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New scholarship program looks to increase, retain social workers in Mississippi

This article first appeared on the Magnolia Tribune.

Commissioner Andrea Sanders (center) is joined by Senator Brice Wiggins (right) and recipients of the MAP scholarship, as well as university professors.

  • The Mississippi Department of Child Protection Services looks to increase social workers in the state through Mississippi Academic Pathways program.

The Mississippi Department of Child Protection Services (MDCPS) announced a new federal scholarship program to aid the next generation of social workers with financial resources, experience, and placement where needs are the greatest.

On Tuesday, MDCPS announced the Mississippi Academic Pathways (MAP) scholarship program. The program utilizes federal IV-E funding to benefit current social work college students. It also provides the department with internship opportunities at no additional cost to the taxpayer.

MAP has been made possible by a collaboration of organizations working together for the last two years. Professors from eight universities across Mississippi have worked to promote the program among their students, who were present for the announcement.

The first scholarships were awarded in the summer of 2023. Since then, $1.5 million has been awarded. There have been 112 intern scholarships to date spanning across multiple universities in Mississippi.

“This program helps current social work students get the education and the first-hand experience they need to hit the ground running. It also provides a tremendous resource for the Department to identify the best and brightest people to enter the field in an already understaffed sector,” said Commissioner Andrea Sanders.

Sanders said there is a critical need in the state to provide qualified social workers. She said the department’s primary focus is on how to grow and prepare a workforce for this important task.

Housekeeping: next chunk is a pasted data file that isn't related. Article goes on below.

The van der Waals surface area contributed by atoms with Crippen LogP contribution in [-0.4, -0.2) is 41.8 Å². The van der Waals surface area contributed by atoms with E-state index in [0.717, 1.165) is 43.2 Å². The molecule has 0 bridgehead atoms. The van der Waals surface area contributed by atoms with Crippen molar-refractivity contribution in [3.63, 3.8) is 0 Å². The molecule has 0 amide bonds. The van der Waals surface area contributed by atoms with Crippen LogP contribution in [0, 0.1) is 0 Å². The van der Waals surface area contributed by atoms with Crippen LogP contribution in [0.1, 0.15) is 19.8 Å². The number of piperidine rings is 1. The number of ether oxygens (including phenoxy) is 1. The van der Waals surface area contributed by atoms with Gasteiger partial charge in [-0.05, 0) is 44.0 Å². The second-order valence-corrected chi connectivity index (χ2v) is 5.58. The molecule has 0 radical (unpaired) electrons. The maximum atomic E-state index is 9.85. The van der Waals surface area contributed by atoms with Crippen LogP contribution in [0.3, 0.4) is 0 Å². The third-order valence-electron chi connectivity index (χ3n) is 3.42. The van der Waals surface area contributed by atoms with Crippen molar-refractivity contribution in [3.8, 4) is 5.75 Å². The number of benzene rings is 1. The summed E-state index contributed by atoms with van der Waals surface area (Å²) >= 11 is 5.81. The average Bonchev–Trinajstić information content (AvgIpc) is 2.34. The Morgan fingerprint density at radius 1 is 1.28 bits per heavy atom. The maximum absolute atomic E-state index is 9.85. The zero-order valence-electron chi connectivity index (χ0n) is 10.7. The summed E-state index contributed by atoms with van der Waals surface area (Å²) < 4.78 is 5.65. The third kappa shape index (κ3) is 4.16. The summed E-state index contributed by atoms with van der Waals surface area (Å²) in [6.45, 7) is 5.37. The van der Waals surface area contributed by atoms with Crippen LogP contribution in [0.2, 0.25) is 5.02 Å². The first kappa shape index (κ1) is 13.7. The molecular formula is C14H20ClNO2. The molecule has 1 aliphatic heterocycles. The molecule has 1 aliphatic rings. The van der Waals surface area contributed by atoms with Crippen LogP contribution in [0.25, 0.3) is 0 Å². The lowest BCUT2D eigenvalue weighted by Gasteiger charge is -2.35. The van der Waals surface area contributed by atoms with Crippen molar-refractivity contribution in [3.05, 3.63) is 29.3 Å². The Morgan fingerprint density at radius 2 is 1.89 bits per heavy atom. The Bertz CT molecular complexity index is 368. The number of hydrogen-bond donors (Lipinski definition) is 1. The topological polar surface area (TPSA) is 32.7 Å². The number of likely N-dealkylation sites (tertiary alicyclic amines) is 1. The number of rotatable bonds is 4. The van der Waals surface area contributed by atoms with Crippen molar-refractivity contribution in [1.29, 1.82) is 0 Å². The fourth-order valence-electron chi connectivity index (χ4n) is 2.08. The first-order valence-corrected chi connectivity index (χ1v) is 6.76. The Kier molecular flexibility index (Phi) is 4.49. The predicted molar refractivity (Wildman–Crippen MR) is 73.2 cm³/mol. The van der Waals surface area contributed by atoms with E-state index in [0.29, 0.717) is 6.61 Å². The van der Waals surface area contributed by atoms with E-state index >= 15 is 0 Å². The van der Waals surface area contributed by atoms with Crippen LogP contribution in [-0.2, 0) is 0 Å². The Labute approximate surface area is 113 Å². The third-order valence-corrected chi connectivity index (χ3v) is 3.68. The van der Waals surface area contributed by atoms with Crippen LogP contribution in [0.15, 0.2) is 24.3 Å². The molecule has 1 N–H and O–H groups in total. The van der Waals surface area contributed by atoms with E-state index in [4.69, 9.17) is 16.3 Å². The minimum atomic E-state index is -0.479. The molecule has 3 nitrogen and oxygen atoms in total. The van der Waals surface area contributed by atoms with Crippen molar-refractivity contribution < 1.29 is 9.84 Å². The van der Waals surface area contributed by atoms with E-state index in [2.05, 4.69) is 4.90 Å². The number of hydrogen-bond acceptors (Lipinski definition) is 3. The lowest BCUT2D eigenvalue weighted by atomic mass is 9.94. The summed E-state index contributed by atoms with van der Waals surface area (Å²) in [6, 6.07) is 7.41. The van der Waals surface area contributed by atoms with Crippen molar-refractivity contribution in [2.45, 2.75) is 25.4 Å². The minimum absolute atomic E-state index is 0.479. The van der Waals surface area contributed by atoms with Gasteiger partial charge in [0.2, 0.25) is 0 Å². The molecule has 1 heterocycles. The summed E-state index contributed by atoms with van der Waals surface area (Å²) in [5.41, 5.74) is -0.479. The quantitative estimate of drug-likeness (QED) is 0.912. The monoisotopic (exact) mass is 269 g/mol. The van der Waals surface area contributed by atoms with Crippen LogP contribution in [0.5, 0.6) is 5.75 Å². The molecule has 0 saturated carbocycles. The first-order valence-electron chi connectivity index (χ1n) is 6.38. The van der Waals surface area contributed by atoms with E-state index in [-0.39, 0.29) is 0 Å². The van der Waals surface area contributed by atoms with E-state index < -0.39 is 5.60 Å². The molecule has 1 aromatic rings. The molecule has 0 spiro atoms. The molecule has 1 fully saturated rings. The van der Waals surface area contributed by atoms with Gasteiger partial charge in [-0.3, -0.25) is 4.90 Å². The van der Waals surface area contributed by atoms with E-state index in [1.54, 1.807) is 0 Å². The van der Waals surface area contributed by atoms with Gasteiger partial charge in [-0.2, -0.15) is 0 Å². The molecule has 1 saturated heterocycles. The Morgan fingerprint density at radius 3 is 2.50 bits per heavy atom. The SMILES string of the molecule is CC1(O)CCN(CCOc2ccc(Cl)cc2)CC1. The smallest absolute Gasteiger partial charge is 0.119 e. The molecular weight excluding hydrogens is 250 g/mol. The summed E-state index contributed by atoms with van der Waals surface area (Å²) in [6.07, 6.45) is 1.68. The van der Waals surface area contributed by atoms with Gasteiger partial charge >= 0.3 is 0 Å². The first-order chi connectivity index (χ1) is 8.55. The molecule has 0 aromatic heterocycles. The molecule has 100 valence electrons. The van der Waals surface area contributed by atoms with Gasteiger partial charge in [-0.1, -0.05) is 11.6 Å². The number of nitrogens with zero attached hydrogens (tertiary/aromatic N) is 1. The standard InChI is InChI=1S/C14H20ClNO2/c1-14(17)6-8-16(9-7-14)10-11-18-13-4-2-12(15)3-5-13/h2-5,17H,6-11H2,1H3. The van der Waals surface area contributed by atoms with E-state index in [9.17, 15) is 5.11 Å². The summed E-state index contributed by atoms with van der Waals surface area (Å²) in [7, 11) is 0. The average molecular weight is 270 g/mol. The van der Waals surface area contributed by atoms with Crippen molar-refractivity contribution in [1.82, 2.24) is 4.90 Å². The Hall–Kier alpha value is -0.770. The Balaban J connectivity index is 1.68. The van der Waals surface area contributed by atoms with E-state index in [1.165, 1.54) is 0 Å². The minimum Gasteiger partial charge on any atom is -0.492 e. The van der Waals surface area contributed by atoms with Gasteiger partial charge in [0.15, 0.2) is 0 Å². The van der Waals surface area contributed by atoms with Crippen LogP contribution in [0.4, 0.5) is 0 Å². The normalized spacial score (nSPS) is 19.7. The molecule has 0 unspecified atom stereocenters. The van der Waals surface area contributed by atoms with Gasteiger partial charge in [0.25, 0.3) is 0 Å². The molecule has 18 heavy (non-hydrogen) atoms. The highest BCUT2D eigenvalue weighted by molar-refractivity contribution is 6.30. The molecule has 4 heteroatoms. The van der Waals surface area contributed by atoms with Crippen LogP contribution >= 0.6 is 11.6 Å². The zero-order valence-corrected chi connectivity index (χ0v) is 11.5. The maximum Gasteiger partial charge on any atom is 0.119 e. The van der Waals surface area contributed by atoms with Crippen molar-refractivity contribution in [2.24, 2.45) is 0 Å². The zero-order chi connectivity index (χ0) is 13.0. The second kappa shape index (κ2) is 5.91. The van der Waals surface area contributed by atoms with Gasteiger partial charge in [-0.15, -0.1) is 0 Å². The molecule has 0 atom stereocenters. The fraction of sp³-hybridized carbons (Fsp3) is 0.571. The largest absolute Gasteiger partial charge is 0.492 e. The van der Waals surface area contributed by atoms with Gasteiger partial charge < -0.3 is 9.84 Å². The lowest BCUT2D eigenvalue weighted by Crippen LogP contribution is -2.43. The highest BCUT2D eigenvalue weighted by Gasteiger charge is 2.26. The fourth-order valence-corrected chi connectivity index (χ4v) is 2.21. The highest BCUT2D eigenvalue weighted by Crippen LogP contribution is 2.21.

According to MDCPS social worker salaries currently range from $37,461 to the highest level of $52,416.

Anyone who is currently enrolled as a social work undergraduate or graduate student, whether full or part-time, and are preparing to complete their field placement with MDCPS are eligible to apply. This can also include current MDCPS employees who are seeking to advance their career.

For students who receive a MAP scholarship, they are required to work for MDCPS for one year following graduation. The scholarship can cover at least one semester of tuition for the final portion of a bachelor’s degree program, and at least two semesters in a master’s program.

“MAP is an innovative program that provides specific and appropriate education for current and prospective MDCPS employees. It allows students to intern in their own communities, serving beyond the classroom and commit to future employment with MDCPS,” said Dr. Jerome Kolbo, Director of Social Work at the University of Southern Mississippi, and Principal Investigator for MAP.

Emily Mitchell is currently enrolled in the master’s social work program at the University of Southern Mississippi and has worked for MDCPS for the last three years. She said her interest in helping children in difficult circumstances first began when she was a child herself.

“I had a lot of friends who, at the time I didn’t know that’s what they were experiencing, but now as an adult I knew that I wanted to do more,” said Mitchell. “To be part of this program and the first scholarship recipients, it’s amazing to know that my job is giving back to me, and they are supportive of us.”

Mitchell said a primary part of her job is helping adults who receive a child placement, whether it be a relative or stranger, to understand how this is impacting that child and how to better adjust the environment to their needs.

“A child is a child. They don’t know why they’re doing something; they often can’t explain it. So, my work is to teach our foster parents how they can understand that behavior and where it is coming from and work with the child,” said Mitchell.

State Senator Brice Wiggins (R), who chairs the Senate Judiciary A Committee, works closely with MDCPS. He said the announcement of this program and other efforts by the department are a direct result of the separation of CPS from the Department of Human Services.

“That’s the focus I would like everybody to remember, the children that are in the custody of the state of Mississippi,” said Wiggins. “We need to put politics aside and look out for the children.”

Faith Powell recently returned to USM to pursue her master’s in social work. She said her desire to help remedy what is often seen as a broken system drove her to a profession in social work.

For Powell, the ability to have financial assistance and additional experience were a key factor in her decision to pursue higher credentials. She said time management among her client portfolio continues to be an issue for social workers like her, largely due to a lack of professionals in the business. She said addressing that gap is a primary goal for the MAP program.

Individuals interested in applying for MAP can reach out to their university’s department chair. The application deadline for the Fall of 2024 will be announced in the coming weeks.

This article first appeared on the Magnolia Tribune and is republished here under a Creative Commons license.

Read original article by clicking here.

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